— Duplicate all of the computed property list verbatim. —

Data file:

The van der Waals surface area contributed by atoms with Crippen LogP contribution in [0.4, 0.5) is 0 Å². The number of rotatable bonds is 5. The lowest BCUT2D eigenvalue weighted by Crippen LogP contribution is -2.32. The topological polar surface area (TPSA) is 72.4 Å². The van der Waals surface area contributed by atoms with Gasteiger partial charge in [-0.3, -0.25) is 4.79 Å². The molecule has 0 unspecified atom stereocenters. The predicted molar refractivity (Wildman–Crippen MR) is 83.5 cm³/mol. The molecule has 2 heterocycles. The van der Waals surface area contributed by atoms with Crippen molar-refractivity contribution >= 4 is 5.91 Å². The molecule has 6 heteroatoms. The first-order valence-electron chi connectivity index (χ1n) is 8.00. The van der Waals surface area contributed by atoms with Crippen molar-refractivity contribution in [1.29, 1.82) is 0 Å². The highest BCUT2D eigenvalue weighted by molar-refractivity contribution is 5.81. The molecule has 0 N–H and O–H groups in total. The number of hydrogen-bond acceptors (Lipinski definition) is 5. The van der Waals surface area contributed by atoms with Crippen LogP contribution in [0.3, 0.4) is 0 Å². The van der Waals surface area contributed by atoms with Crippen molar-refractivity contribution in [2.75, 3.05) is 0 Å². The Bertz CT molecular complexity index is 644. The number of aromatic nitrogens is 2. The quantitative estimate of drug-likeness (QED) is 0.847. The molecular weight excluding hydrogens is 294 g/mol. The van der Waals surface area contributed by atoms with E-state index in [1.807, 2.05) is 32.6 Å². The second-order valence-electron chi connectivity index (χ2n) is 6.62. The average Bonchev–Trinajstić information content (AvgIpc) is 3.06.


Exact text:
The van der Waals surface area contributed by atoms with Crippen LogP contribution in [0.4, 0.5) is 0 Å². The number of rotatable bonds is 5. The lowest BCUT2D eigenvalue weighted by Crippen LogP contribution is -2.32. The topological polar surface area (TPSA) is 72.4 Å². The van der Waals surface area contributed by atoms with Gasteiger partial charge in [-0.3, -0.25) is 4.79 Å². The molecule has 0 unspecified atom stereocenters. The predicted molar refractivity (Wildman–Crippen MR) is 83.5 cm³/mol. The molecule has 2 heterocycles. The van der Waals surface area contributed by atoms with Crippen molar-refractivity contribution >= 4 is 5.91 Å². The molecule has 6 heteroatoms. The first-order valence-electron chi connectivity index (χ1n) is 8.00. The van der Waals surface area contributed by atoms with Crippen molar-refractivity contribution in [1.29, 1.82) is 0 Å². The highest BCUT2D eigenvalue weighted by molar-refractivity contribution is 5.81. The molecule has 0 N–H and O–H groups in total. The number of hydrogen-bond acceptors (Lipinski definition) is 5. The van der Waals surface area contributed by atoms with Crippen LogP contribution in [0.3, 0.4) is 0 Å². The van der Waals surface area contributed by atoms with Crippen molar-refractivity contribution in [2.75, 3.05) is 0 Å². The Bertz CT molecular complexity index is 644. The number of aromatic nitrogens is 2. The quantitative estimate of drug-likeness (QED) is 0.847. The molecular weight excluding hydrogens is 294 g/mol. The van der Waals surface area contributed by atoms with E-state index in [1.807, 2.05) is 32.6 Å². The second-order valence-electron chi connectivity index (χ2n) is 6.62. The average Bonchev–Trinajstić information content (AvgIpc) is 3.06.